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Components of NASCAR

Guest Author - Debra Lamb

If you are not a NASCAR fan, most likely itís because you donít quite understand all the details and components of racing. The following is a brief glance of a few of the major factors with the cars and Pit Crew and how they factor in to each race.

NASCAR races are games of strategy played at 200-miles-per-hour. Each team of racers will configure its own tactic for winning as they make the speedy trek around the track. These races are more than just a series of left turns. To win, a driver needs to possess skills, smarts, strategy and speed.

A fast car doesnít always guarantee a win. It takes an entire team to manage and balance each carís capabilities and equipment with racing conditions. There are a number of elements that are integral to a racing strategy:


In a race, tires are quick to wear down and they must be changed often. During most pit stops, all four tires will be changed. When a car has four new tires on it, it is generally faster on the track. As the race gets closer to the finish, the crew chief may decide not to swap tires or to only change two. This is what is called short-pitting, which can shave several seconds off of the carís time in the pits.


The crew chief is responsible for tracking fuel mileage for his driver. He can calculate when the driver needs to come back to the pits to refuel. The amount of fuel that is used by the driver is affected by many variables, including average speeds and caution flags. The crew chief must consider all of these variables when calculating fuel mileage. Making adjustments to the driving style of the racer can make the difference between having fuel stretch to the end of the race or having to pull into pit row in the final laps.

Car Adjustments

Temperature, wind and other factors all play a role in the condition of the racing surface. The crew chief must make any necessary adjustments to chassis weight distribution, tire pressure and spring stiffness to help keep the car at its peak performance level. Over or under-adjusting even slightly can take the car out of the race altogether.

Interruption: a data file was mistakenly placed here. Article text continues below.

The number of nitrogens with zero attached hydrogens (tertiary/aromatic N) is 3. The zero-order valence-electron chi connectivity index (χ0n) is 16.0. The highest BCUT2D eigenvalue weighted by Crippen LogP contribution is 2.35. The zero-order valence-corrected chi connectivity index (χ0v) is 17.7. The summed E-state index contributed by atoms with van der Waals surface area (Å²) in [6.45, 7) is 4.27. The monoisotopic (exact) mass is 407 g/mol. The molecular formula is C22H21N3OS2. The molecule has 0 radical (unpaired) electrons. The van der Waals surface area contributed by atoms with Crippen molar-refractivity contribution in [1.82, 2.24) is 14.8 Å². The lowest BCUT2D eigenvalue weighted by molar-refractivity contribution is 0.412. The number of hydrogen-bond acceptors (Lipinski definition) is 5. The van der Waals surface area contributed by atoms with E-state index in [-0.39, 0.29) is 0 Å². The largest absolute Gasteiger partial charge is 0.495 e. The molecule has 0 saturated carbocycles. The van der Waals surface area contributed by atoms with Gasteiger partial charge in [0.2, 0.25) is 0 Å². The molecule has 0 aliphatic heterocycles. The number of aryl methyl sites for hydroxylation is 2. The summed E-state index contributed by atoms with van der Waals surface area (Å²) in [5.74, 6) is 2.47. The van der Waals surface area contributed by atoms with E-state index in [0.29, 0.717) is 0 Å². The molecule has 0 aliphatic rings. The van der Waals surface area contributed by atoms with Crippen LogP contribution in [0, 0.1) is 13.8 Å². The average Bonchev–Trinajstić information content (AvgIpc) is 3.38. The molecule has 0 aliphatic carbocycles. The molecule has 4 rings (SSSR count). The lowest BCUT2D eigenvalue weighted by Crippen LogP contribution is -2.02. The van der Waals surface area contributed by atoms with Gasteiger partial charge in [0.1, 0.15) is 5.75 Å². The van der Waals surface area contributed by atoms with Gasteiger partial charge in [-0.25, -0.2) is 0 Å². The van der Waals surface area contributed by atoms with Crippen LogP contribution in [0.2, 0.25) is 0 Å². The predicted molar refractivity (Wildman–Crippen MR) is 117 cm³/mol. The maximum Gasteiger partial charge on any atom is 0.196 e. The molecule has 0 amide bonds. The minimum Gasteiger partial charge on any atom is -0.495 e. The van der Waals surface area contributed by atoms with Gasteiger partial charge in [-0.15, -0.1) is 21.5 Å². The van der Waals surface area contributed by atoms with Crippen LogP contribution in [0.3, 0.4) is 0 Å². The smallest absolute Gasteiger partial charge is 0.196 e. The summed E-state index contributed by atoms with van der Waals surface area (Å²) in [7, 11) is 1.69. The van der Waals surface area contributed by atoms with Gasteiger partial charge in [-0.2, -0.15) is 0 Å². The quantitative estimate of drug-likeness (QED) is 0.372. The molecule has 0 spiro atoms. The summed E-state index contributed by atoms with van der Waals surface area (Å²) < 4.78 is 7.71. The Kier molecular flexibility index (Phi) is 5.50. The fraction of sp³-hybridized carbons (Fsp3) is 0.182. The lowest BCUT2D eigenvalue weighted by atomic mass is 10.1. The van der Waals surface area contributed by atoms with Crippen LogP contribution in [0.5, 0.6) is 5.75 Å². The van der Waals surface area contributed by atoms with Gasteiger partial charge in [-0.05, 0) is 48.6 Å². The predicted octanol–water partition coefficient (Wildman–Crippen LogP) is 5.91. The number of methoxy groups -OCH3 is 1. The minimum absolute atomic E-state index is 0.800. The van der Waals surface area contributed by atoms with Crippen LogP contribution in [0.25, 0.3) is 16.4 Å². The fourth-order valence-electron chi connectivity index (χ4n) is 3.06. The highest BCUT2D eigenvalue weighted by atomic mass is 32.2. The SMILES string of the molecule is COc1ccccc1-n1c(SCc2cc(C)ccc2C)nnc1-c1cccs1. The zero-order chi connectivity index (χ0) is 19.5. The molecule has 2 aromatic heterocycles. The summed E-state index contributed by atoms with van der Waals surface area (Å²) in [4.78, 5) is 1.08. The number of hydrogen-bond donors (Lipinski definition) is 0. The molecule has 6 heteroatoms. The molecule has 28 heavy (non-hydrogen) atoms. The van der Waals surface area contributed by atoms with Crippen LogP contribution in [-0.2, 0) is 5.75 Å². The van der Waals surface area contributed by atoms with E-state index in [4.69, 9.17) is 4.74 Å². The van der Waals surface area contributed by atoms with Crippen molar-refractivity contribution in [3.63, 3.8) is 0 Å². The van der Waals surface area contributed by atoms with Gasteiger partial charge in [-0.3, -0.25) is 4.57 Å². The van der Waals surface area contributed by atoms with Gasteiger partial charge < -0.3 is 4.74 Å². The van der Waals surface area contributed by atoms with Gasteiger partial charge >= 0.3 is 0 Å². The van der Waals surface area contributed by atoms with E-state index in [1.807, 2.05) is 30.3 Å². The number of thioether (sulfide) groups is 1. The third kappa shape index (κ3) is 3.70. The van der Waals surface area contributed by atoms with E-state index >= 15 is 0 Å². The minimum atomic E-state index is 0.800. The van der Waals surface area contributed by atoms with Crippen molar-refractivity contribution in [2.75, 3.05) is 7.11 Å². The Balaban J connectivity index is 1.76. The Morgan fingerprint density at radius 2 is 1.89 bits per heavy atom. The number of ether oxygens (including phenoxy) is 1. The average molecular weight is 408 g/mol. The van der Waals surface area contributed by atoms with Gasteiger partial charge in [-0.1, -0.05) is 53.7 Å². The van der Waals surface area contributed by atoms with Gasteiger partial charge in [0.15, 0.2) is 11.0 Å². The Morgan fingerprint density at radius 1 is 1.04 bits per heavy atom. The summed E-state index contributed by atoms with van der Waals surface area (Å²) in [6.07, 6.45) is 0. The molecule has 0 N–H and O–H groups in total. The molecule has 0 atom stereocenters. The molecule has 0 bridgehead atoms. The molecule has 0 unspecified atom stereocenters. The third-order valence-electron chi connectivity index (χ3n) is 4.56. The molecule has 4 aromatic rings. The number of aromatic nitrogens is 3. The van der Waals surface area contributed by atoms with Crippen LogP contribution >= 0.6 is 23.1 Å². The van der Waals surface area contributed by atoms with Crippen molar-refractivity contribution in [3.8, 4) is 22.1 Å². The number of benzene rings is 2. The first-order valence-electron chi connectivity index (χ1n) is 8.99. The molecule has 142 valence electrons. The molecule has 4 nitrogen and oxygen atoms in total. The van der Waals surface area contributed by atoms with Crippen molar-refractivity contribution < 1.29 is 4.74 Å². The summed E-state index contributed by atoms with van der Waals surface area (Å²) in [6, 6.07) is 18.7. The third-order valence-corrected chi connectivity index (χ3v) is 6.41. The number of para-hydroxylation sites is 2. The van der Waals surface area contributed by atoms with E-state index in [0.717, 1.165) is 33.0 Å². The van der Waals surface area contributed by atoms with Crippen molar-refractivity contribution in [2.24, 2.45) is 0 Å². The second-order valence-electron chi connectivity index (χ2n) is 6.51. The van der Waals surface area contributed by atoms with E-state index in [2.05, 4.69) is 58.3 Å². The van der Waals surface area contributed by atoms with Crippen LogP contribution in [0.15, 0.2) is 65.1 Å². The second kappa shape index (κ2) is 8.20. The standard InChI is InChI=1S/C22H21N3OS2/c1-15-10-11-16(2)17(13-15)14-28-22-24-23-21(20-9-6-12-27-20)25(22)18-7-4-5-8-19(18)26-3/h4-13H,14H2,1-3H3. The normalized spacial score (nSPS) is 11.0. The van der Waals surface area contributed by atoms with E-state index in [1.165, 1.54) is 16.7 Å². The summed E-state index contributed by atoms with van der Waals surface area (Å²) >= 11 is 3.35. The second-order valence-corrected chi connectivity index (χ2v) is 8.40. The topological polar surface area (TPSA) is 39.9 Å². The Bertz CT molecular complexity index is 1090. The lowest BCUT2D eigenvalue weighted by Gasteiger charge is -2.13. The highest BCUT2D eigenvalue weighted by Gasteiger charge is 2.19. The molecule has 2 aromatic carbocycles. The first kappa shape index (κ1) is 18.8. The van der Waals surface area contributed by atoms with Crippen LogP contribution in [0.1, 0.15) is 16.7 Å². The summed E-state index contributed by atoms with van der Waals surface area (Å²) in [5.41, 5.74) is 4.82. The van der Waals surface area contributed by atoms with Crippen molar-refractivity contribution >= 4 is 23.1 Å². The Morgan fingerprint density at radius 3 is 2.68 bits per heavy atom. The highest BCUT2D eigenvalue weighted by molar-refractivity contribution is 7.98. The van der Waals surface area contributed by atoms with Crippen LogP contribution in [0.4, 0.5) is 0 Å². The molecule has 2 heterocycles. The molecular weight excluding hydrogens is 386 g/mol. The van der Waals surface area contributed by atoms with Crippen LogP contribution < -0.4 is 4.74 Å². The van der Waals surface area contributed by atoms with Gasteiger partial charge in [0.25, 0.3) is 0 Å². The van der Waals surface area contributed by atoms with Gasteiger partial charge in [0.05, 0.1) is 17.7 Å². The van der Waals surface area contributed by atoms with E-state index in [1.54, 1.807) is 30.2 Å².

Pit Stops

During a pit stop, a race car will have all of its tires changed and be fueled up in under 15 seconds! Seven team members are allowed to jump over the pit wall to handle the car once itís there. Pit stops happen often during a race as the tires become worn and the fuel level drops. Every second counts in a NASCAR race and that is why speedy pit stops are so crucial. Even a single bad pit stop can end a driverís chance at a win.

The people across the pit wall during a pit stop will include:

Tire Carriers: There is one tire carrier for the front and one for the back. They bring new tires over the pit wall to the tire changers, first on the right side and then the left.

Jackman: This member brings out the 20-pound hydraulic jack in order to raise the car up on each side for tire changes, right side then left.

Tire Changers: Starting at the right rear tire, the tire changer takes off and replaces the tire with an impact wrench. The lug nuts are removed and replaced quickly as the changer holds the rim in place. He then moves around the car to repeat the process.

Catch Can Man: A crew member holds a can used to collect fuel overflow as the fuel cell is being filled. He will signal to the other team members once the fueling is complete.

Gas Man: It is this memberís job to fill the fuel cells on the car using two 12-gallon fuel cans, each weighing 81 pounds.

Support Crew: These members stay behind the pit wall and hand over tires and fuel and take back the used items over the wall.

Extra Man: Sometimes an additional member is allowed over the wall to assist the driver or wash the windshield.

NASCAR Official: There is always an official supervising the crew to keep watch for any violations and to help maintain safety measures.

Did you learn something new about NASCAR racing? Who is your pick for best driver? Whatís your favorite track? Share some of your race day memories with us!
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Content copyright © 2015 by Debra Lamb. All rights reserved.
This content was written by Debra Lamb. If you wish to use this content in any manner, you need written permission. Contact BellaOnline Administration for details.


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